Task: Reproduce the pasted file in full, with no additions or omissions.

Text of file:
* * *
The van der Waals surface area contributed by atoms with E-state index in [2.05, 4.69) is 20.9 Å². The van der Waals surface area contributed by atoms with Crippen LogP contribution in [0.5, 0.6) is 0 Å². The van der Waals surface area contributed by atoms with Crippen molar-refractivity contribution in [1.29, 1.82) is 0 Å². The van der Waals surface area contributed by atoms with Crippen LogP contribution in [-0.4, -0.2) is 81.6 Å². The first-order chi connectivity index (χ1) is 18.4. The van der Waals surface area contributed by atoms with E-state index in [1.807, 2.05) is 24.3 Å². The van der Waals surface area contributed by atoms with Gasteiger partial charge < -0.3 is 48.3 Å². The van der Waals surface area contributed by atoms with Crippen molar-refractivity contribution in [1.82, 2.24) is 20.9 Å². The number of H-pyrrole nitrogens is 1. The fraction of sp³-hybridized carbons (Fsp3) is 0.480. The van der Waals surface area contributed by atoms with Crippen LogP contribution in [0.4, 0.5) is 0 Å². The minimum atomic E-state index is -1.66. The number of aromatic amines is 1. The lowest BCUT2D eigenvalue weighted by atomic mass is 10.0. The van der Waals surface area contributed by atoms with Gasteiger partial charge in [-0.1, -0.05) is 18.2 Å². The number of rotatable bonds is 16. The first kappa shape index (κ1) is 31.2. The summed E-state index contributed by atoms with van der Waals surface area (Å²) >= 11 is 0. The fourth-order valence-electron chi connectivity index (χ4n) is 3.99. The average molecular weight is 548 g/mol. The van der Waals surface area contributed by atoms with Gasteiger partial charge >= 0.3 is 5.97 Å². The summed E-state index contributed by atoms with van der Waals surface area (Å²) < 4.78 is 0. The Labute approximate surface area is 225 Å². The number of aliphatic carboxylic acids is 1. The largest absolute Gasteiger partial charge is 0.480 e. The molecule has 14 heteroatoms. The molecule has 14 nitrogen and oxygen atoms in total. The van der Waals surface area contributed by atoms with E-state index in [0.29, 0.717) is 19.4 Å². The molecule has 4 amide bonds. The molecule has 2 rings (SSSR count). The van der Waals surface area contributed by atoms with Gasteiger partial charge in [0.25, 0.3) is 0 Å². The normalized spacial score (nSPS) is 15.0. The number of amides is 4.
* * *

The van der Waals surface area contributed by atoms with E-state index in [2.05, 4.69) is 20.9 Å². The van der Waals surface area contributed by atoms with Crippen LogP contribution in [0.5, 0.6) is 0 Å². The van der Waals surface area contributed by atoms with Crippen molar-refractivity contribution in [1.29, 1.82) is 0 Å². The van der Waals surface area contributed by atoms with Crippen LogP contribution in [-0.4, -0.2) is 81.6 Å². The first-order chi connectivity index (χ1) is 18.4. The van der Waals surface area contributed by atoms with E-state index in [1.807, 2.05) is 24.3 Å². The van der Waals surface area contributed by atoms with Gasteiger partial charge < -0.3 is 48.3 Å². The van der Waals surface area contributed by atoms with Crippen molar-refractivity contribution in [1.82, 2.24) is 20.9 Å². The number of H-pyrrole nitrogens is 1. The fraction of sp³-hybridized carbons (Fsp3) is 0.480. The van der Waals surface area contributed by atoms with Crippen LogP contribution in [0.4, 0.5) is 0 Å². The minimum atomic E-state index is -1.66. The number of aromatic amines is 1. The lowest BCUT2D eigenvalue weighted by atomic mass is 10.0. The van der Waals surface area contributed by atoms with Gasteiger partial charge in [-0.1, -0.05) is 18.2 Å². The number of rotatable bonds is 16. The first kappa shape index (κ1) is 31.2. The summed E-state index contributed by atoms with van der Waals surface area (Å²) >= 11 is 0. The fourth-order valence-electron chi connectivity index (χ4n) is 3.99. The average molecular weight is 548 g/mol. The van der Waals surface area contributed by atoms with Gasteiger partial charge >= 0.3 is 5.97 Å². The summed E-state index contributed by atoms with van der Waals surface area (Å²) < 4.78 is 0. The Labute approximate surface area is 225 Å². The number of aliphatic carboxylic acids is 1. The largest absolute Gasteiger partial charge is 0.480 e. The molecule has 14 heteroatoms. The molecule has 14 nitrogen and oxygen atoms in total. The van der Waals surface area contributed by atoms with E-state index in [0.29, 0.717) is 19.4 Å². The molecule has 4 amide bonds. The molecule has 2 rings (SSSR count). The van der Waals surface area contributed by atoms with Gasteiger partial charge in [0.25, 0.3) is 0 Å². The normalized spacial score (nSPS) is 15.0. The number of amides is 4.